Latin Language Blog

From Latin to English Posted by on Mar 30, 2009 in Latin Language

I think people take Latin for granted. Most people don’t realize how many English words have roots that derive from Latin words. Take for example the English word verbatim. The English word for verbatim means to quote someone word for word or to copy something word for word. In Latin, verbum means word, while ātim is the adverbial suffix denoting that something is in the form of a noun. See if you can get this corny joke; verbātim is a Latin word that the English language has adopted verbatim.

All jokes aside, there are many Latin words that follow this trend of adding ātim with a noun. Take for example gradātim. To take things gradātim means to take things step by step. The word līterātim means letter by letter. You might see this phrase in a law school textbook; verbātim et līterātim. This literally means word for word and letter by letter. It’s a phrase used when lawyers argue their case ad pedem litterae, or exactly as it is written. Ad pedem litterae literally means to the foot of the letter. It’s close to the English idiom meaning to the letter, which means, to the last detail.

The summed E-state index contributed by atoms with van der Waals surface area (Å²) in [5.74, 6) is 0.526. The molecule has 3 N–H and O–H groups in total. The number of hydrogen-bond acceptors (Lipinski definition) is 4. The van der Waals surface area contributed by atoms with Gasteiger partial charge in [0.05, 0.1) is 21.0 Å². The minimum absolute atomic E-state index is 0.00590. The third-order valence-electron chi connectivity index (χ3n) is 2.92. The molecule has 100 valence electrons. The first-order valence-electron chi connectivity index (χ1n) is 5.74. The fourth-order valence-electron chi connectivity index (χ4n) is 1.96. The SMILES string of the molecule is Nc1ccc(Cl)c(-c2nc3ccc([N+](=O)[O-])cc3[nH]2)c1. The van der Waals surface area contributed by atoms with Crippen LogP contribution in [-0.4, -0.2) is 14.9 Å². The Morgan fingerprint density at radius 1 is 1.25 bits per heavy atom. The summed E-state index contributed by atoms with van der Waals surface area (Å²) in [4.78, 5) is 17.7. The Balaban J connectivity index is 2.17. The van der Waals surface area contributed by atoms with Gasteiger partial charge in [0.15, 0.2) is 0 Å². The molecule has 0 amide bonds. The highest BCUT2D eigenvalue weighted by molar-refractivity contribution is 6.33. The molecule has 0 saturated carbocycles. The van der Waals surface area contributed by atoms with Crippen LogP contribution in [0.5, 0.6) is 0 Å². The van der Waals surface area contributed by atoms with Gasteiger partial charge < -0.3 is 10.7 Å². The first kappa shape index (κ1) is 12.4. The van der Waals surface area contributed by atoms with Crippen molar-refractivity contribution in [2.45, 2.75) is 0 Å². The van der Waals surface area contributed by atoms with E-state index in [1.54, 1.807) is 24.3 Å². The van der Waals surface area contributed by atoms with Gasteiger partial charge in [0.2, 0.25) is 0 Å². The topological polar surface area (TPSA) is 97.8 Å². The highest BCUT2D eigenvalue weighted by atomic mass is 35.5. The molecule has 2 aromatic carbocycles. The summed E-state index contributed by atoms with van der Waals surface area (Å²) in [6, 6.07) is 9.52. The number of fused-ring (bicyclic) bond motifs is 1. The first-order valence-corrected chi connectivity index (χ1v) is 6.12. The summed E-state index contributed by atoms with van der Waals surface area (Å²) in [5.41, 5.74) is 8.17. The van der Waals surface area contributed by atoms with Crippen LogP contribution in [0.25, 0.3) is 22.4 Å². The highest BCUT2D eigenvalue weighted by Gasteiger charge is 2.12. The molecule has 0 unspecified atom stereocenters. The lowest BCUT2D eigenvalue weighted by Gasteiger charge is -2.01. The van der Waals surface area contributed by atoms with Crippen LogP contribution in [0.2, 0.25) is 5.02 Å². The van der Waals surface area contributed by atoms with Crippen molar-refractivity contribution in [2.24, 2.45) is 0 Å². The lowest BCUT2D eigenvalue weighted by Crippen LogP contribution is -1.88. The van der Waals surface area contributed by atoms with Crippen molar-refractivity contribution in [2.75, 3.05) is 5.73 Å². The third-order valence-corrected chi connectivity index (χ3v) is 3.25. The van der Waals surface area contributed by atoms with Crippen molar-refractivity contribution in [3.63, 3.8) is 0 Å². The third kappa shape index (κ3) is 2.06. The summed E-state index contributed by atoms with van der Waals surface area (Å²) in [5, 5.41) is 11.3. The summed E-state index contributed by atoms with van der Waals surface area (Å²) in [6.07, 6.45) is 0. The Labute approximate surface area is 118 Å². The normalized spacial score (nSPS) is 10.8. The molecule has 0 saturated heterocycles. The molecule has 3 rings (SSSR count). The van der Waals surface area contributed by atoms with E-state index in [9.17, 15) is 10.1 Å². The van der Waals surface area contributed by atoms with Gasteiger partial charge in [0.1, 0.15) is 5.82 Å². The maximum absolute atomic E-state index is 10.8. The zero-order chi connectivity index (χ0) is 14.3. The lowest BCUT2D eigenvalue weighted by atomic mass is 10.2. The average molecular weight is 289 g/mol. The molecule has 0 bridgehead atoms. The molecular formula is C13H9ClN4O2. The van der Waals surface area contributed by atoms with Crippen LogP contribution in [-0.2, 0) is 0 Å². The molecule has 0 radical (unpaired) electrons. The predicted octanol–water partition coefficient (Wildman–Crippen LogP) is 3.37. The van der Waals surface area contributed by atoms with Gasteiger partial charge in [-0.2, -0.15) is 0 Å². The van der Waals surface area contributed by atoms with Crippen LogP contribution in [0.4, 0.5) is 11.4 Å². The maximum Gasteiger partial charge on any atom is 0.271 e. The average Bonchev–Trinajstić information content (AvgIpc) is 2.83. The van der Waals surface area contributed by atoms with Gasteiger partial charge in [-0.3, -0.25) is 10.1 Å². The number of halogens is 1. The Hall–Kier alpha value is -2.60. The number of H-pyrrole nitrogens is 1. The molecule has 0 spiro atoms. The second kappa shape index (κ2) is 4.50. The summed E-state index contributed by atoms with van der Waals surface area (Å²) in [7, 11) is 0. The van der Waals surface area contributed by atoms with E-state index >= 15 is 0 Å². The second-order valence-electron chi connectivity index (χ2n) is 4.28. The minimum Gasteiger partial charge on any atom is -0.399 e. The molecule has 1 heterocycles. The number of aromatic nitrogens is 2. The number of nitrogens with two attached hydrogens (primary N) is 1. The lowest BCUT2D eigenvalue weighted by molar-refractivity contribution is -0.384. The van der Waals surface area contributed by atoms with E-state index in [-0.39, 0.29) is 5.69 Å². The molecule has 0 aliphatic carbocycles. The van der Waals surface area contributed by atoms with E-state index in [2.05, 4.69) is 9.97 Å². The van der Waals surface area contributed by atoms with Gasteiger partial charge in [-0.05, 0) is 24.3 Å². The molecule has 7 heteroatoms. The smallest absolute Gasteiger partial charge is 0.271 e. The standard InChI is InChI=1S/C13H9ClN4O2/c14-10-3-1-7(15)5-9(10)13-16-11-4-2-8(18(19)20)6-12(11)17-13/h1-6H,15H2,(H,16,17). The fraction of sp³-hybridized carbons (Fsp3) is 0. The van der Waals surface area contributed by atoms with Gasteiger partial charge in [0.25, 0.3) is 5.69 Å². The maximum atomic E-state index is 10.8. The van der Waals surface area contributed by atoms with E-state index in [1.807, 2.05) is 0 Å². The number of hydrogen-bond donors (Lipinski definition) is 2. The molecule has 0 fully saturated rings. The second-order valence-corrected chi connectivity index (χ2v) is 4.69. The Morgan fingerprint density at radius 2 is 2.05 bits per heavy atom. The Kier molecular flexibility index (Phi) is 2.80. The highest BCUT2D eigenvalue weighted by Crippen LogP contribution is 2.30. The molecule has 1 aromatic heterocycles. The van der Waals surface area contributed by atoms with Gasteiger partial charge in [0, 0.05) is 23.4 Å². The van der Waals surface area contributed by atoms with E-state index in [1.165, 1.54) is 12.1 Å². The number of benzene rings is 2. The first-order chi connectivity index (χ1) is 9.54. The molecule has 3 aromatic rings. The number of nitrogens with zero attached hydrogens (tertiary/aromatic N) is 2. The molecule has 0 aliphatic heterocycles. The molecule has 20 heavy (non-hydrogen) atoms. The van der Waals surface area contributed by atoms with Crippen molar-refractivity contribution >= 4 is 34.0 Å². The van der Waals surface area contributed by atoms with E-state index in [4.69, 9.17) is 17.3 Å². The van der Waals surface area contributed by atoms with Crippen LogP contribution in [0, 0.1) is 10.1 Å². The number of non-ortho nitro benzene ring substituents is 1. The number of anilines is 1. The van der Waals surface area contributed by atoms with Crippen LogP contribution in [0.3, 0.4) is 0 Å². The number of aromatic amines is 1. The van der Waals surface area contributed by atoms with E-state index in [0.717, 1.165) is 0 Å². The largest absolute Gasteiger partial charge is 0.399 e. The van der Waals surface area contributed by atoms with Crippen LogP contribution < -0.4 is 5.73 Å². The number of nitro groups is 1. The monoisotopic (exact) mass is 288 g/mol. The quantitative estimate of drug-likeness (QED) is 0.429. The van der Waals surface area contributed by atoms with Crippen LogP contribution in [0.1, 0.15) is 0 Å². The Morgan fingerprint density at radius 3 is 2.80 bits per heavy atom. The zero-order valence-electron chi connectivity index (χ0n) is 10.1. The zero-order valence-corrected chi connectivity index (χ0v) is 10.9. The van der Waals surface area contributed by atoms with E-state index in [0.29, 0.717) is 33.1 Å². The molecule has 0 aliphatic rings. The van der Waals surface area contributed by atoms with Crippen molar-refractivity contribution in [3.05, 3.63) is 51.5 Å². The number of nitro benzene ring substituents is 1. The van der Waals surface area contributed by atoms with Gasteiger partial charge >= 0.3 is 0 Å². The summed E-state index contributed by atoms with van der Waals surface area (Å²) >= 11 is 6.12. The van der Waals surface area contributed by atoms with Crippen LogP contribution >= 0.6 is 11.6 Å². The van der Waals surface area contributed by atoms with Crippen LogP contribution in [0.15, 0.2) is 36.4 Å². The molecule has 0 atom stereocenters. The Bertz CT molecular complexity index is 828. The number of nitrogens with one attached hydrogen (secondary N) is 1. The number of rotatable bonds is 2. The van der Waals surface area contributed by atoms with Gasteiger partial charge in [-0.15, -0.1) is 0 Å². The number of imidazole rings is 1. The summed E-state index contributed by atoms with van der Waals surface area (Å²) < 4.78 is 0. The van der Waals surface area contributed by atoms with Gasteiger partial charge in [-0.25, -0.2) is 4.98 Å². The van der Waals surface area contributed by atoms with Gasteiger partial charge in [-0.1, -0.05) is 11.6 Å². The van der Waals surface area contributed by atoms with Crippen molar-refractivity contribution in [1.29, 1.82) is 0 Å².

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  1. Robert:

    I don’t know if you answer questions about translations but, what would be the nearest correct latin for “it’s all good”, thanks robert

  2. Jonathon Orsi:

    omne bonum est.

  3. Frances:

    I’m trying to translate: “Precious little nothing” or
    “God’s precious little nothing”, using “precious” as an adjective for describing a person, “little nothing”

    Please help! Having a hard time finding a translation